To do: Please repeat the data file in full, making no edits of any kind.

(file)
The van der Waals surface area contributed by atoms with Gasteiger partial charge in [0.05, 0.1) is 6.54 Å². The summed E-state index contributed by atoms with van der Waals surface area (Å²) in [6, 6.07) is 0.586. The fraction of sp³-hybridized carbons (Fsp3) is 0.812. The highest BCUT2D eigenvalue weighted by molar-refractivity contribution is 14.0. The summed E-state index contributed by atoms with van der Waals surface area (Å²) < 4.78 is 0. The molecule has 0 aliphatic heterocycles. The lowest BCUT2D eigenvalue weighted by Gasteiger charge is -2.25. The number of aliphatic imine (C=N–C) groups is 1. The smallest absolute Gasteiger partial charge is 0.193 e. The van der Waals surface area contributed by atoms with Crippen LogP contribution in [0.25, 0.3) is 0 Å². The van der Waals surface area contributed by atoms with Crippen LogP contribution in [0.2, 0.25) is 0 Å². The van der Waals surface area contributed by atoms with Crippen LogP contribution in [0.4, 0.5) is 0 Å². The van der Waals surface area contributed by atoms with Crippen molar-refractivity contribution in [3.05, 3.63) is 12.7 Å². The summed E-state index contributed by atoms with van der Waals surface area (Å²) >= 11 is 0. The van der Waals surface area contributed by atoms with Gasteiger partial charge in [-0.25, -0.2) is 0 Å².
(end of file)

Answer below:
The van der Waals surface area contributed by atoms with Gasteiger partial charge in [0.05, 0.1) is 6.54 Å². The summed E-state index contributed by atoms with van der Waals surface area (Å²) in [6, 6.07) is 0.586. The fraction of sp³-hybridized carbons (Fsp3) is 0.812. The highest BCUT2D eigenvalue weighted by molar-refractivity contribution is 14.0. The summed E-state index contributed by atoms with van der Waals surface area (Å²) < 4.78 is 0. The molecule has 0 aliphatic heterocycles. The lowest BCUT2D eigenvalue weighted by Gasteiger charge is -2.25. The number of aliphatic imine (C=N–C) groups is 1. The smallest absolute Gasteiger partial charge is 0.193 e. The van der Waals surface area contributed by atoms with Crippen LogP contribution in [0.25, 0.3) is 0 Å². The van der Waals surface area contributed by atoms with Crippen LogP contribution in [0.2, 0.25) is 0 Å². The van der Waals surface area contributed by atoms with Crippen LogP contribution in [0.4, 0.5) is 0 Å². The van der Waals surface area contributed by atoms with Crippen molar-refractivity contribution in [3.05, 3.63) is 12.7 Å². The summed E-state index contributed by atoms with van der Waals surface area (Å²) >= 11 is 0. The van der Waals surface area contributed by atoms with Gasteiger partial charge in [-0.25, -0.2) is 0 Å².